I am always on the lookout for the next it thing when it comes to writing trends. I want to find the magic routine that solves all my writing woes. At the very least, a routine I enjoy enough to turn back to on a daily basis.
My desire to find a process that works for me as an individual led me to the writer’s notebook. I told myself that my writer’s notebook would be completely different from a daily journal. In reality, however, my writer’s notebook is in fact just a glorified journal. There is one big difference between the two though. I hardly ever go back and read anything I journaled. Now I not only add material to my notebook consistently, but I also use the information in the notebook.
So, what do you need to create your own writer’s notebook, and more importantly what do you put in it?
I personally gravitated toward a 5-subject notebook because I am a type A personality and like everything in its place. You can choose any type of notebook that works for you. Maybe even use a binder and add colored dividers for each section. In addition to the notebook, you need your favorite pen. I do keep a few unnecessary items with me: washi tape, highlighters, and Post-It notes to make the process more fun and interactive.
Divide and Conquer
It didn’t take long for me to decide how I would use the five sections in my notebook. I pulled toward five categories:
- Words and definitions—When I pay attention to what is going on around me, I constantly hear and see words and phrases I love. If I don’t write them down, they are quickly forgotten. I decided to use one section of my notebook for words I like and want to use on a more regular basis. I also use this section to note definitions for words; this helps me build my vocabulary without actively focusing on the activity.
- Writing goals—I use my second section to write down and check off my writing goals. This is more fun to do visually, so I draw several boxes on and write a number in each. These numbers correspond to the chapter numbers I want to write. When I finish writing a chapter, I use a pink highlighter to shade in that box number. For instance, when I finished writing chapter 11, I colored in the box that had 11 written inside it.
- Character development—Having one dedicated space to develop characters is crucial. Not only do we refer back to that information throughout the entire writing process but keeping detailed information on each character in one location also allows us to see in an instant if we have enough variation between characters. For example, if I wrote down that three of my characters all have blonde hair and blue eyes, I’d quickly be able to identify that I duplicated those physical attributes too many times and there are no defining features to distinguish characters from each other.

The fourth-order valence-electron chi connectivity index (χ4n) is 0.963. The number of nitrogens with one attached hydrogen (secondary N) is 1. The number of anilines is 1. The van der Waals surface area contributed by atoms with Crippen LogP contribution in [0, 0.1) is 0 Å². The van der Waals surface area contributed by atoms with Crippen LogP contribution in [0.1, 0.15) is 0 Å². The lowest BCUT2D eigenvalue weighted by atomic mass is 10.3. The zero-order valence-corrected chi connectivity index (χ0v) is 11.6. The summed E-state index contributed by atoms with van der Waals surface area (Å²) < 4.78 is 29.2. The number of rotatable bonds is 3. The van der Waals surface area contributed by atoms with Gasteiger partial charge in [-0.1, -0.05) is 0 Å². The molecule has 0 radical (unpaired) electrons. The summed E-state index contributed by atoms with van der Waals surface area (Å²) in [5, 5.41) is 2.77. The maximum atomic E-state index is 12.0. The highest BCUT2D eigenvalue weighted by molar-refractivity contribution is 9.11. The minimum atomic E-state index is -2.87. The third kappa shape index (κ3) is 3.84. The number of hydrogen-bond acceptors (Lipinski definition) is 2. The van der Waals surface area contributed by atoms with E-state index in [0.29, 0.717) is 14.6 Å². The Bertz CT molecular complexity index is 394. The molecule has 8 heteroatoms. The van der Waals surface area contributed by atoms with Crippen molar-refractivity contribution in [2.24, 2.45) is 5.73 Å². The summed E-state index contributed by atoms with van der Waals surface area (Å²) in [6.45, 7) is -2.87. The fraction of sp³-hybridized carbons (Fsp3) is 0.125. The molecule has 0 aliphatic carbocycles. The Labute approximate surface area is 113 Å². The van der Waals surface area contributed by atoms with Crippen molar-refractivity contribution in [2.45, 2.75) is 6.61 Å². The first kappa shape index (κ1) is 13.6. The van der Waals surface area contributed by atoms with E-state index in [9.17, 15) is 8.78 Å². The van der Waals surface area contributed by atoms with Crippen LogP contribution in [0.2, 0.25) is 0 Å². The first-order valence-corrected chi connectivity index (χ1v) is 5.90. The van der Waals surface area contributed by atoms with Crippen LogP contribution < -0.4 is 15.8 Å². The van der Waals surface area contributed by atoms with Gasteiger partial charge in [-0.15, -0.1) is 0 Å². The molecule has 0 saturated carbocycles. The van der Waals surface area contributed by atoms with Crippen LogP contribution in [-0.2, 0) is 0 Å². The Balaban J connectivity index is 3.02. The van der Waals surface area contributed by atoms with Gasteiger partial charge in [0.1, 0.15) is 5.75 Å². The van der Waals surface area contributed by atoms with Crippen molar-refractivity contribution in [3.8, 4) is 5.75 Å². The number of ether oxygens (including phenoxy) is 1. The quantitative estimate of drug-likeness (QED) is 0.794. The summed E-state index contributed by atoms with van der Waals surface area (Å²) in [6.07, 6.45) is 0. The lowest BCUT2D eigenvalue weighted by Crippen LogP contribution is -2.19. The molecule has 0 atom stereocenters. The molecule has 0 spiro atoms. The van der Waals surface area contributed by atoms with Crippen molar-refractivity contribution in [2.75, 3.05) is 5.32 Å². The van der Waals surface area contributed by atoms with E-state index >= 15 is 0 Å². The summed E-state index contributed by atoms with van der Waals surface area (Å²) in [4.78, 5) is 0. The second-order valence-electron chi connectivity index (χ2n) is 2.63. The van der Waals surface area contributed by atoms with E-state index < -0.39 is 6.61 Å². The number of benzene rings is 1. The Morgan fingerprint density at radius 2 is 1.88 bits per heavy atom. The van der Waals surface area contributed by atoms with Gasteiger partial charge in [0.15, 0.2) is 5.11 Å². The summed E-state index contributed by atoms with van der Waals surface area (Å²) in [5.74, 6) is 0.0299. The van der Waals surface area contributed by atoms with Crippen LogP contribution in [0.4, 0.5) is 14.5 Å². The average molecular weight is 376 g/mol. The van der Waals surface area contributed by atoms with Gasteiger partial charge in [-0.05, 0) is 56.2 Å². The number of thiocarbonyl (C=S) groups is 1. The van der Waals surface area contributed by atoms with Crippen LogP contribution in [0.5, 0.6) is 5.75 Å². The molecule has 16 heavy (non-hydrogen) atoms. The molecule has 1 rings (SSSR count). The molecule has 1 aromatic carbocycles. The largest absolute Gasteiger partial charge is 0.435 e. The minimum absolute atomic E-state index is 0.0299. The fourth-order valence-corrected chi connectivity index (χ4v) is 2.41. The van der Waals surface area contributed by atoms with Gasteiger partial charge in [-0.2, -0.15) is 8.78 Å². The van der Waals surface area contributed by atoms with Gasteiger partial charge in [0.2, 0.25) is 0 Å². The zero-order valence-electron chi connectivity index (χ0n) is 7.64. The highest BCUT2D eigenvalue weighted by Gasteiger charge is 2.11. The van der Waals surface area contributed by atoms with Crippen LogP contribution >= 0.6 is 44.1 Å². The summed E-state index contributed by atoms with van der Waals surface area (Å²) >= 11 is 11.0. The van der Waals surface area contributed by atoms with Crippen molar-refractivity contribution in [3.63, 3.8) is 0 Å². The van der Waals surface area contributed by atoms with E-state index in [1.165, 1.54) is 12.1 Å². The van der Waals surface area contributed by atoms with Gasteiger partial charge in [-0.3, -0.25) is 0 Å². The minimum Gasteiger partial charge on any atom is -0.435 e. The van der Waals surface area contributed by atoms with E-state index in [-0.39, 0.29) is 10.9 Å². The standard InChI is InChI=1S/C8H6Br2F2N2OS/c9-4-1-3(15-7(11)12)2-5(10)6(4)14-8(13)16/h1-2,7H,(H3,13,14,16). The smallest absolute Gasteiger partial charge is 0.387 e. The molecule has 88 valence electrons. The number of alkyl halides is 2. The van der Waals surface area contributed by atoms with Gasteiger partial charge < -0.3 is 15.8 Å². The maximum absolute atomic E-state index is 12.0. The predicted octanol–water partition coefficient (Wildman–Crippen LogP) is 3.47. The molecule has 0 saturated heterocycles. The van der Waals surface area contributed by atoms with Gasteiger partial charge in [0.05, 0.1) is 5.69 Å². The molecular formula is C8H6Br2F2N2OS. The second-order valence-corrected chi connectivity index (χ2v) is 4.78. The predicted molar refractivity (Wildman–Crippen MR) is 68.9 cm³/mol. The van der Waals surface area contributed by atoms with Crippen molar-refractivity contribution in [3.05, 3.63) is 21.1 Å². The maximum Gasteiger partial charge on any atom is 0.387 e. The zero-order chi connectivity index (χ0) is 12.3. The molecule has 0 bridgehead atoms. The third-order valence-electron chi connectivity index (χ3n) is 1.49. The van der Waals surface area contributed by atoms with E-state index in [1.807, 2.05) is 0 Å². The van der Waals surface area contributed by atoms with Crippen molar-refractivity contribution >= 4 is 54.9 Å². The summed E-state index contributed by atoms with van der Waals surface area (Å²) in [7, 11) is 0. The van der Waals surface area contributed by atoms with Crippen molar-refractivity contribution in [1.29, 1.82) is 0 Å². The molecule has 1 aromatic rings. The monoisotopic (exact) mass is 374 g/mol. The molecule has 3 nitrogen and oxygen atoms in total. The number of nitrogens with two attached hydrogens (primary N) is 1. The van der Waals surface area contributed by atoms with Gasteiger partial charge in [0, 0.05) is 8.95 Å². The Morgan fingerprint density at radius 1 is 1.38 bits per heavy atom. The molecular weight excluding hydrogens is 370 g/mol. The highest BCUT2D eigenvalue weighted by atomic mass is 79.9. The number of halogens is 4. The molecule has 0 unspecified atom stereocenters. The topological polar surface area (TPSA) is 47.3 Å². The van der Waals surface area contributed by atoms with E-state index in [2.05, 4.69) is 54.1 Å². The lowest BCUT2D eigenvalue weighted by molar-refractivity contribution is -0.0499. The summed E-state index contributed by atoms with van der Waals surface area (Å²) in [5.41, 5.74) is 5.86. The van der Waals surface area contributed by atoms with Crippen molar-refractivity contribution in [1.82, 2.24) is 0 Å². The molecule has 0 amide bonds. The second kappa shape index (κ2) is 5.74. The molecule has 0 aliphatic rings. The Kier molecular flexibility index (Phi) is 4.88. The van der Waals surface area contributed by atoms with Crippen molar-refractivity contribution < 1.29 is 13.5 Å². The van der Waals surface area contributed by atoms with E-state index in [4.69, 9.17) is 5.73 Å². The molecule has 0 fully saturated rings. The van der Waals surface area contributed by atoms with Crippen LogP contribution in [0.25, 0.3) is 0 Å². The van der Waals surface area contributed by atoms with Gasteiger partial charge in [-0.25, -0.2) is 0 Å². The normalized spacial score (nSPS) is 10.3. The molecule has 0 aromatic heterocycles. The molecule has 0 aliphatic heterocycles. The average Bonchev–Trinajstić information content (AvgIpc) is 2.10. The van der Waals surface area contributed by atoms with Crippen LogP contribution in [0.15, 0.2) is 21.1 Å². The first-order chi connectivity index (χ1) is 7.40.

- Scene building—Whether building a fictional world from scratch or using a favorite city as a book’s setting, it’s important to focus on continuity. Keeping detailed notes on the scenes we’ve built is so important because it allows us to maintain consistency, which gives us more credibility as writers, and we don’t have to go hunting through 300 pages of our manuscript to match up key details.
- Free writing—There are days when ideas come to mind, but they don’t fit where I currently am in my writing or maybe don’t belong in my current piece of writing at all. I use my free writing section to brain dump those thoughts and ideas into one place. That way, when I’m ready for something new, I simply turn to that section in my notebook and get to work. I can’t begin to count how many story ideas I forgot throughout the years because I didn’t write them down. Having this section is extremely beneficial to my future self and the writing I want to accomplish.
In reality, there is no right or wrong to create your writer’s notebook. Include sections that work best for you and your writing goals. The benefits remain the same no matter how you construct your notebook. There is a lot of merit in keeping your inspiration in one place. You know exactly where to turn when your ideas are feeling a bit lackluster or you can’t keep your character descriptions straight.
The more you use your writer’s notebook, you also create a physical roadmap for yourself to see where your writing started and where it progressed. Over the years and spread across many volumes of your notebooks, you’ll have a bird’s eye view of the characters you spent time with, the places you dreamed up out of thin air, and the goals you had to make each book possible.
If you keep a writer’s notebook, we’d love to see it! Tag us on Instagram @MillCityPressBooks and we’ll share your photos to inspire others to create their own notebooks as well.
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